MMS had tried loading data sets from the previous server-attached storage, but found that performance was far too slow and disk space was lacking. Another problem with the previous system arose from the fact that geoscientists frequently work in teams to analyze data sets. This was difficult in the past because only one person could access a data set at a time and the time required to transfer the data set to another machine was prohibitive. The previous system also presented archiving problems and was being used as a compute server as well as an NFS server.
Affiliated Computer Services worked closely with MMS to evaluate potential solutions to these problems. ACS developed a list of performance criteria, including storage capacity, data transfer rate, cost per GB, and reliability.
A team of IT professionals consisting of ACS contractors and MMS geoscientists evaluated a wide range of systems and narrowed the field down to two network-attached systems and one server-attached storage system. They obtained demonstration systems from a number of manufacturers and performed a month-long series of tests. These included performance testing with real seismic data, as well as a wide range of reliability and serviceability tests. For example, the team tried pulling a disk drive out of the system while it was running to see if the system would crash. Primarily for performance and capacity reasons, the team chose NS7000 NAS servers from Auspex Systems.
Dedicated processor architecture
The key to the I/O performance of the NAS system is its dedicated processor architecture, which is optimized for moving file data from disk to network, and vice versa. The I/O node is the fundamental building block of the architecture. Each node contains an Intel dual-processor motherboard that has logically separate processing functions. The network processor is used to process network protocols and to manage associated caches. The file and storage processor is dedicated to managing the file systems and associated storage hardware.
Each of the three NS7000 NAS servers has 209 SCSI slots that accept a variety of peripheral devices. The systems are configured with five storage processors, one boot drive, one backup boot drive and a CD ROM, five DLT 7000 tape slots, and 201 disk slots per server.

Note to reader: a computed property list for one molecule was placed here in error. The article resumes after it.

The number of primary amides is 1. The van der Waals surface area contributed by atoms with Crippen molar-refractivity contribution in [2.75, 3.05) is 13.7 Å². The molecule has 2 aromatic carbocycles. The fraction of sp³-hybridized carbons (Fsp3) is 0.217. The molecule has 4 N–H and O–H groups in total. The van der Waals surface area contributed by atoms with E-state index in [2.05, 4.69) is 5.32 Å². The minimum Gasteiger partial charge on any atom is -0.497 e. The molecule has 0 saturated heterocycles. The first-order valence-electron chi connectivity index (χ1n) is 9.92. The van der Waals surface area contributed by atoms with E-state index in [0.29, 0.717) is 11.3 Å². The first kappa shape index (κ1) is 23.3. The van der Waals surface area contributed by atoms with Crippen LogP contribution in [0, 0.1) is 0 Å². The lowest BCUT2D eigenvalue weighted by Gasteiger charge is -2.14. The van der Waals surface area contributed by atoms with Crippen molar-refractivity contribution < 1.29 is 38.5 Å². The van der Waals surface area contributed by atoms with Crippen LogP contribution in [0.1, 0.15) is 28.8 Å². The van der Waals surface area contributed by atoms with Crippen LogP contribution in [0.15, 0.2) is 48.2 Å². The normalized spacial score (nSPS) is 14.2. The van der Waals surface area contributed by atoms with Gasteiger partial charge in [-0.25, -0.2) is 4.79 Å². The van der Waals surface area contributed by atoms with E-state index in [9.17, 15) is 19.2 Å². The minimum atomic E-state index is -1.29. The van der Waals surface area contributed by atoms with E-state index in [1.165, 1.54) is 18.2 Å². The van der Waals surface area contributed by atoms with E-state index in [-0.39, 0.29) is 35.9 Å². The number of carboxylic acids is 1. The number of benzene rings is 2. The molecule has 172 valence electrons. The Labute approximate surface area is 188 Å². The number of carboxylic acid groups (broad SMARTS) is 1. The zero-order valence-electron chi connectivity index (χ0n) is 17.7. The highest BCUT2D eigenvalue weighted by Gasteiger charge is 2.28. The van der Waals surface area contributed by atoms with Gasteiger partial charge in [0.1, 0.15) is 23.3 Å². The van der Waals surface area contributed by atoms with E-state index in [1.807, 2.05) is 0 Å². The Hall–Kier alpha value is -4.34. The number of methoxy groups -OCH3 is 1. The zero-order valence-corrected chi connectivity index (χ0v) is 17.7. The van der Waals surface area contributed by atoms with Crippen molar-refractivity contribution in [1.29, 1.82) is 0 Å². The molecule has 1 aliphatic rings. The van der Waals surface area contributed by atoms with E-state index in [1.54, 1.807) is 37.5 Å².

MMS currently has these slots fully populated, mainly with 9GB and 18GB drives, providing a total of about 9TB of data storage. Each system has five dedicated network interfaces, each of which is connected to a Layer 3 switch via a full duplex 100BaseT Ethernet link. Four of the interfaces are dedicated to delivering data to the Sun Ultra 60 platforms, and the fifth interface is dedicated to a data loading subnet.
The NAS server provided immediate, and significant, performance improvements. The combination of the higher data transfer rates of the server, a faster network, and additional storage makes it possible to load data sets directly from NAS without taking a performance hit, and reduces the time the geoscientists wait for data. This eliminates the need to transfer data between local machines or to have to spin tape 24 hours a day to archive/re-load seismic data sets.
Another advantage of the NAS configuration is that the 75 geoscientists can easily work together on the same data sets. Management estimates that productivity has risen 60% to 70%.
The increased storage capacity and performance of the NAS servers has improved the productivity of the geophysicists, eliminated I/O bottlenecks, and provided additional functionality by allowing them to spend a much higher percentage of their time doing their job rather than waiting on data.
Reliability was also improved by the addition of NAS. While the geophysicists all work during the day, some of the number crunching and much of the data loading takes place at all hours. The NAS servers operate on a 24x7 basis, and unscheduled downtime has been practically eliminated.
Mark Zimmer is an information management consultant with Affiliated Computer Services' Government Solutions Group, in New Orleans, LA.